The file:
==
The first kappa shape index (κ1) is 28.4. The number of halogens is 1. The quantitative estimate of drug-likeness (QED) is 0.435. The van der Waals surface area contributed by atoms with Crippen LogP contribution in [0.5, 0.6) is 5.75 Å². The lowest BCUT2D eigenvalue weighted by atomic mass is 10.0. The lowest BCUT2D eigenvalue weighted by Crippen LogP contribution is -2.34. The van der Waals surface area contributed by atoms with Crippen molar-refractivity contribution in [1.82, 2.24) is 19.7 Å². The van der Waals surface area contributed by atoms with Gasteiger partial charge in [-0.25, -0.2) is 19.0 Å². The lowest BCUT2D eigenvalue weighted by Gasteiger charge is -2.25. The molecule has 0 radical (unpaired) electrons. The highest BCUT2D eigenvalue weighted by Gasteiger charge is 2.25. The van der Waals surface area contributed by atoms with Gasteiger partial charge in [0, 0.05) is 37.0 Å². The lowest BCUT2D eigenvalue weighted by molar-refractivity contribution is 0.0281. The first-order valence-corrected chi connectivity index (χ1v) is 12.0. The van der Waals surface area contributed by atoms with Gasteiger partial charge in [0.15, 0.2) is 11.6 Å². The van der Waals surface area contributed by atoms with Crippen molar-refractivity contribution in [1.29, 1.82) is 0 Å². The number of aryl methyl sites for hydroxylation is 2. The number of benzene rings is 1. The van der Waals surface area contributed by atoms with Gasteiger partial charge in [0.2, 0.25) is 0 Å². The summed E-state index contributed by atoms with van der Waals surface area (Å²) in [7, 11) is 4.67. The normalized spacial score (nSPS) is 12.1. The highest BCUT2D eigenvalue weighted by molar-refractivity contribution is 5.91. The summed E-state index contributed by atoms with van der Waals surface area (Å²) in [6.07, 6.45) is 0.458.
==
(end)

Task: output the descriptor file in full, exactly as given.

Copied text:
The first kappa shape index (κ1) is 28.4. The number of halogens is 1. The quantitative estimate of drug-likeness (QED) is 0.435. The van der Waals surface area contributed by atoms with Crippen LogP contribution in [0.5, 0.6) is 5.75 Å². The lowest BCUT2D eigenvalue weighted by atomic mass is 10.0. The lowest BCUT2D eigenvalue weighted by Crippen LogP contribution is -2.34. The van der Waals surface area contributed by atoms with Crippen molar-refractivity contribution in [1.82, 2.24) is 19.7 Å². The van der Waals surface area contributed by atoms with Gasteiger partial charge in [-0.25, -0.2) is 19.0 Å². The lowest BCUT2D eigenvalue weighted by Gasteiger charge is -2.25. The molecule has 0 radical (unpaired) electrons. The highest BCUT2D eigenvalue weighted by Gasteiger charge is 2.25. The van der Waals surface area contributed by atoms with Gasteiger partial charge in [0, 0.05) is 37.0 Å². The lowest BCUT2D eigenvalue weighted by molar-refractivity contribution is 0.0281. The first-order valence-corrected chi connectivity index (χ1v) is 12.0. The van der Waals surface area contributed by atoms with Gasteiger partial charge in [0.15, 0.2) is 11.6 Å². The van der Waals surface area contributed by atoms with Crippen molar-refractivity contribution in [1.29, 1.82) is 0 Å². The number of aryl methyl sites for hydroxylation is 2. The number of benzene rings is 1. The van der Waals surface area contributed by atoms with Gasteiger partial charge in [0.2, 0.25) is 0 Å². The summed E-state index contributed by atoms with van der Waals surface area (Å²) in [7, 11) is 4.67. The normalized spacial score (nSPS) is 12.1. The highest BCUT2D eigenvalue weighted by molar-refractivity contribution is 5.91. The summed E-state index contributed by atoms with van der Waals surface area (Å²) in [6.07, 6.45) is 0.458.